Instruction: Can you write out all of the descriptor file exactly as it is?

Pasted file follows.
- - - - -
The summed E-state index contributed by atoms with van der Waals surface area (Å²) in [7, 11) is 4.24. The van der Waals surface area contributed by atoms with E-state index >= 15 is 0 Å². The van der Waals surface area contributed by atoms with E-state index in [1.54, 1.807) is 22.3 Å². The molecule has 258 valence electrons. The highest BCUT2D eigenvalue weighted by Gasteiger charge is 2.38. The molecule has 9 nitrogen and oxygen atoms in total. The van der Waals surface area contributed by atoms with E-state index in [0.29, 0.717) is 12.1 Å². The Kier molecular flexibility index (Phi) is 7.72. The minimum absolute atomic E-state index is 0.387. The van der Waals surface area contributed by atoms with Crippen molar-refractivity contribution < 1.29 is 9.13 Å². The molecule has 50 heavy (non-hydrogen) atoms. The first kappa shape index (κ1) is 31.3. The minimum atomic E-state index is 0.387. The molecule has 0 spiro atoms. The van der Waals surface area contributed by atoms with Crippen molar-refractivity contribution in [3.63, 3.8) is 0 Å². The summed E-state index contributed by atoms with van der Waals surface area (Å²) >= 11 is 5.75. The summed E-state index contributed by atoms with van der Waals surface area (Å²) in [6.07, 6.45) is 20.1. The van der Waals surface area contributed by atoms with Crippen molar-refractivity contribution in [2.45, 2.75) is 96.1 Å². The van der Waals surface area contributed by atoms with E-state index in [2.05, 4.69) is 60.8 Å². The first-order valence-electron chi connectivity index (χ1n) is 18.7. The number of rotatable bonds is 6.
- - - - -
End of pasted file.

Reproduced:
The summed E-state index contributed by atoms with van der Waals surface area (Å²) in [7, 11) is 4.24. The van der Waals surface area contributed by atoms with E-state index >= 15 is 0 Å². The van der Waals surface area contributed by atoms with E-state index in [1.54, 1.807) is 22.3 Å². The molecule has 258 valence electrons. The highest BCUT2D eigenvalue weighted by Gasteiger charge is 2.38. The molecule has 9 nitrogen and oxygen atoms in total. The van der Waals surface area contributed by atoms with E-state index in [0.29, 0.717) is 12.1 Å². The Kier molecular flexibility index (Phi) is 7.72. The minimum absolute atomic E-state index is 0.387. The van der Waals surface area contributed by atoms with Crippen molar-refractivity contribution < 1.29 is 9.13 Å². The molecule has 50 heavy (non-hydrogen) atoms. The first kappa shape index (κ1) is 31.3. The minimum atomic E-state index is 0.387. The molecule has 0 spiro atoms. The van der Waals surface area contributed by atoms with Crippen molar-refractivity contribution in [3.63, 3.8) is 0 Å². The summed E-state index contributed by atoms with van der Waals surface area (Å²) >= 11 is 5.75. The summed E-state index contributed by atoms with van der Waals surface area (Å²) in [6.07, 6.45) is 20.1. The van der Waals surface area contributed by atoms with Crippen molar-refractivity contribution in [2.45, 2.75) is 96.1 Å². The van der Waals surface area contributed by atoms with E-state index in [2.05, 4.69) is 60.8 Å². The first-order valence-electron chi connectivity index (χ1n) is 18.7. The number of rotatable bonds is 6.